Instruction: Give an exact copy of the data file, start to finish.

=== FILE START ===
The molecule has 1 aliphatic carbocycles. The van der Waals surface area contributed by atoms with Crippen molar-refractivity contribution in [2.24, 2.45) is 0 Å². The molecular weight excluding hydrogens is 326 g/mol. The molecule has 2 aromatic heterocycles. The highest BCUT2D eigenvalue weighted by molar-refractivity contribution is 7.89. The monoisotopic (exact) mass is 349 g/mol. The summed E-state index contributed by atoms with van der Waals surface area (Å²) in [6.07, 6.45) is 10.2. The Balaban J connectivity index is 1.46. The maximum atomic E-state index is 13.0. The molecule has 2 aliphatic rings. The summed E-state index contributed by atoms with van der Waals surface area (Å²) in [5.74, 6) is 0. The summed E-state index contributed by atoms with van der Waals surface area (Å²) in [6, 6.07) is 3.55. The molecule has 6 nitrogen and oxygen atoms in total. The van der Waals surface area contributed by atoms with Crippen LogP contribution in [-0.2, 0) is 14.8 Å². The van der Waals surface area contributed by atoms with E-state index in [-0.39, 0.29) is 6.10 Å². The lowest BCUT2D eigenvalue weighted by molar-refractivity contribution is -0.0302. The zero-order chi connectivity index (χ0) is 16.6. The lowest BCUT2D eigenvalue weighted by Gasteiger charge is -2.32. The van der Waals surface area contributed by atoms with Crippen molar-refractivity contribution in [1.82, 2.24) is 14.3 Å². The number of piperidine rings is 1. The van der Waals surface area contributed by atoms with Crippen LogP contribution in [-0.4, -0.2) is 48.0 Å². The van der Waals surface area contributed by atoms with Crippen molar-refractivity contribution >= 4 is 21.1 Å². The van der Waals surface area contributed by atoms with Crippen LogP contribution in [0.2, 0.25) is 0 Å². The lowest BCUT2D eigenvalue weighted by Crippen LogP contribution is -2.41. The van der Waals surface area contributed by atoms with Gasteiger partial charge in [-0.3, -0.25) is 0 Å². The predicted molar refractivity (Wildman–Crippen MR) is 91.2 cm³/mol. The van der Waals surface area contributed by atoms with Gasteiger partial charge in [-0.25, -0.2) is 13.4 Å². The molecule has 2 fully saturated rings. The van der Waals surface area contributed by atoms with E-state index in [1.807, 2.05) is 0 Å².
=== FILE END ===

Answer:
The molecule has 1 aliphatic carbocycles. The van der Waals surface area contributed by atoms with Crippen molar-refractivity contribution in [2.24, 2.45) is 0 Å². The molecular weight excluding hydrogens is 326 g/mol. The molecule has 2 aromatic heterocycles. The highest BCUT2D eigenvalue weighted by molar-refractivity contribution is 7.89. The monoisotopic (exact) mass is 349 g/mol. The summed E-state index contributed by atoms with van der Waals surface area (Å²) in [6.07, 6.45) is 10.2. The Balaban J connectivity index is 1.46. The maximum atomic E-state index is 13.0. The molecule has 2 aliphatic rings. The summed E-state index contributed by atoms with van der Waals surface area (Å²) in [5.74, 6) is 0. The summed E-state index contributed by atoms with van der Waals surface area (Å²) in [6, 6.07) is 3.55. The molecule has 6 nitrogen and oxygen atoms in total. The van der Waals surface area contributed by atoms with Crippen LogP contribution in [-0.2, 0) is 14.8 Å². The van der Waals surface area contributed by atoms with E-state index in [-0.39, 0.29) is 6.10 Å². The lowest BCUT2D eigenvalue weighted by molar-refractivity contribution is -0.0302. The zero-order chi connectivity index (χ0) is 16.6. The lowest BCUT2D eigenvalue weighted by Gasteiger charge is -2.32. The van der Waals surface area contributed by atoms with Crippen molar-refractivity contribution in [1.82, 2.24) is 14.3 Å². The number of piperidine rings is 1. The van der Waals surface area contributed by atoms with Crippen LogP contribution in [-0.4, -0.2) is 48.0 Å². The van der Waals surface area contributed by atoms with Crippen molar-refractivity contribution >= 4 is 21.1 Å². The van der Waals surface area contributed by atoms with Crippen LogP contribution in [0.2, 0.25) is 0 Å². The lowest BCUT2D eigenvalue weighted by Crippen LogP contribution is -2.41. The van der Waals surface area contributed by atoms with Gasteiger partial charge in [-0.3, -0.25) is 0 Å². The predicted molar refractivity (Wildman–Crippen MR) is 91.2 cm³/mol. The van der Waals surface area contributed by atoms with Gasteiger partial charge in [-0.25, -0.2) is 13.4 Å². The molecule has 2 fully saturated rings. The van der Waals surface area contributed by atoms with E-state index in [1.807, 2.05) is 0 Å².